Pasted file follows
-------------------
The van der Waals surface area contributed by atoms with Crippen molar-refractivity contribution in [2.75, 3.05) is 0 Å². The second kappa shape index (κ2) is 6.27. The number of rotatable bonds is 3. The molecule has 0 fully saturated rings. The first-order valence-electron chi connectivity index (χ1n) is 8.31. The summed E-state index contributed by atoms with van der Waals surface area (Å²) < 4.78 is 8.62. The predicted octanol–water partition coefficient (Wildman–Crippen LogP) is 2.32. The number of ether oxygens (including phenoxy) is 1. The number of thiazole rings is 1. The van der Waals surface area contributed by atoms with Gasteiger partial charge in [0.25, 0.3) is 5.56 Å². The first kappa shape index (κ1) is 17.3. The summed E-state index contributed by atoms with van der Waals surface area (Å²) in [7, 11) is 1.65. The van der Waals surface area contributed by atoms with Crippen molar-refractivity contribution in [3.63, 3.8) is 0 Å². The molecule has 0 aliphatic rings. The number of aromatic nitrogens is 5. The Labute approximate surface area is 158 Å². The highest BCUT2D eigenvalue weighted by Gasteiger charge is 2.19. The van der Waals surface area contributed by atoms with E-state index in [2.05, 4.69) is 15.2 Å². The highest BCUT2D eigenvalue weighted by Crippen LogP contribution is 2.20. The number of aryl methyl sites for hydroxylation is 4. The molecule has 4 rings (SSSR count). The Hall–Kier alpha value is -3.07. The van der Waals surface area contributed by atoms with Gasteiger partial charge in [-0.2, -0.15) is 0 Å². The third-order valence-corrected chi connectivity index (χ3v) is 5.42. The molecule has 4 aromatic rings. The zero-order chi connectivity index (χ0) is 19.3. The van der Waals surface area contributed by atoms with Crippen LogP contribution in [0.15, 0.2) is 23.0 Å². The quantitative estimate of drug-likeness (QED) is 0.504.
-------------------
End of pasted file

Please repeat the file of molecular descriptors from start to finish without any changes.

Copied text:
The van der Waals surface area contributed by atoms with Crippen molar-refractivity contribution in [2.75, 3.05) is 0 Å². The second kappa shape index (κ2) is 6.27. The number of rotatable bonds is 3. The molecule has 0 fully saturated rings. The first-order valence-electron chi connectivity index (χ1n) is 8.31. The summed E-state index contributed by atoms with van der Waals surface area (Å²) < 4.78 is 8.62. The predicted octanol–water partition coefficient (Wildman–Crippen LogP) is 2.32. The number of ether oxygens (including phenoxy) is 1. The number of thiazole rings is 1. The van der Waals surface area contributed by atoms with Gasteiger partial charge in [0.25, 0.3) is 5.56 Å². The first kappa shape index (κ1) is 17.3. The summed E-state index contributed by atoms with van der Waals surface area (Å²) in [7, 11) is 1.65. The van der Waals surface area contributed by atoms with Crippen molar-refractivity contribution in [3.63, 3.8) is 0 Å². The molecule has 0 aliphatic rings. The number of aromatic nitrogens is 5. The Labute approximate surface area is 158 Å². The highest BCUT2D eigenvalue weighted by Gasteiger charge is 2.19. The van der Waals surface area contributed by atoms with E-state index in [2.05, 4.69) is 15.2 Å². The highest BCUT2D eigenvalue weighted by Crippen LogP contribution is 2.20. The number of aryl methyl sites for hydroxylation is 4. The molecule has 4 rings (SSSR count). The Hall–Kier alpha value is -3.07. The van der Waals surface area contributed by atoms with Gasteiger partial charge in [-0.2, -0.15) is 0 Å². The third-order valence-corrected chi connectivity index (χ3v) is 5.42. The molecule has 4 aromatic rings. The zero-order chi connectivity index (χ0) is 19.3. The van der Waals surface area contributed by atoms with Crippen LogP contribution in [0.15, 0.2) is 23.0 Å². The quantitative estimate of drug-likeness (QED) is 0.504.